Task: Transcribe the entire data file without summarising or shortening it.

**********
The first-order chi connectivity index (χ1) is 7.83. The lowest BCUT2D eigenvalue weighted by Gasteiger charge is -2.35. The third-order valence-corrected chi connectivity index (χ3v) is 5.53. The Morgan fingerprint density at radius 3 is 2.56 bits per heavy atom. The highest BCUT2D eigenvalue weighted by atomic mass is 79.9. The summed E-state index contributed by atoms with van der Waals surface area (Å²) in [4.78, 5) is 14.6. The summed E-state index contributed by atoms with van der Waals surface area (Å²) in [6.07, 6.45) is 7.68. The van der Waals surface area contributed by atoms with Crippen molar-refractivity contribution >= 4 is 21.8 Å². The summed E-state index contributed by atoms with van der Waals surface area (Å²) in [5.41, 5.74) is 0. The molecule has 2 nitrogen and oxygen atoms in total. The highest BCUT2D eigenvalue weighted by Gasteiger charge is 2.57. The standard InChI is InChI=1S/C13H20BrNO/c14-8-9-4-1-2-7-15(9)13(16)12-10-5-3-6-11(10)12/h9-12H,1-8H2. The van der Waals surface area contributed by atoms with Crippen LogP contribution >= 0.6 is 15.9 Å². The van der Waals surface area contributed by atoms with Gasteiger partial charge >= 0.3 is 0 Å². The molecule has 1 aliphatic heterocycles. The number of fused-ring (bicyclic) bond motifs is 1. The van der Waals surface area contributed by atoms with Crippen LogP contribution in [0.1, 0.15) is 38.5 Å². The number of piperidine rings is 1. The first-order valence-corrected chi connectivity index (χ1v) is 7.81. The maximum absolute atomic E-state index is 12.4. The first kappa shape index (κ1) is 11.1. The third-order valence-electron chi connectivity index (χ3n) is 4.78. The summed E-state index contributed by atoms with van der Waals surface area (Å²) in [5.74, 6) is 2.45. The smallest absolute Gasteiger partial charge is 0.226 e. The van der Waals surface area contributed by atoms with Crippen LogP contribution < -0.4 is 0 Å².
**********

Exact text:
The first-order chi connectivity index (χ1) is 7.83. The lowest BCUT2D eigenvalue weighted by Gasteiger charge is -2.35. The third-order valence-corrected chi connectivity index (χ3v) is 5.53. The Morgan fingerprint density at radius 3 is 2.56 bits per heavy atom. The highest BCUT2D eigenvalue weighted by atomic mass is 79.9. The summed E-state index contributed by atoms with van der Waals surface area (Å²) in [4.78, 5) is 14.6. The summed E-state index contributed by atoms with van der Waals surface area (Å²) in [6.07, 6.45) is 7.68. The van der Waals surface area contributed by atoms with Crippen molar-refractivity contribution >= 4 is 21.8 Å². The summed E-state index contributed by atoms with van der Waals surface area (Å²) in [5.41, 5.74) is 0. The molecule has 2 nitrogen and oxygen atoms in total. The highest BCUT2D eigenvalue weighted by Gasteiger charge is 2.57. The standard InChI is InChI=1S/C13H20BrNO/c14-8-9-4-1-2-7-15(9)13(16)12-10-5-3-6-11(10)12/h9-12H,1-8H2. The van der Waals surface area contributed by atoms with Crippen LogP contribution >= 0.6 is 15.9 Å². The van der Waals surface area contributed by atoms with Gasteiger partial charge >= 0.3 is 0 Å². The molecule has 1 aliphatic heterocycles. The number of fused-ring (bicyclic) bond motifs is 1. The van der Waals surface area contributed by atoms with Crippen LogP contribution in [0.1, 0.15) is 38.5 Å². The number of piperidine rings is 1. The first-order valence-corrected chi connectivity index (χ1v) is 7.81. The maximum absolute atomic E-state index is 12.4. The first kappa shape index (κ1) is 11.1. The third-order valence-electron chi connectivity index (χ3n) is 4.78. The summed E-state index contributed by atoms with van der Waals surface area (Å²) in [5.74, 6) is 2.45. The smallest absolute Gasteiger partial charge is 0.226 e. The van der Waals surface area contributed by atoms with Crippen LogP contribution < -0.4 is 0 Å².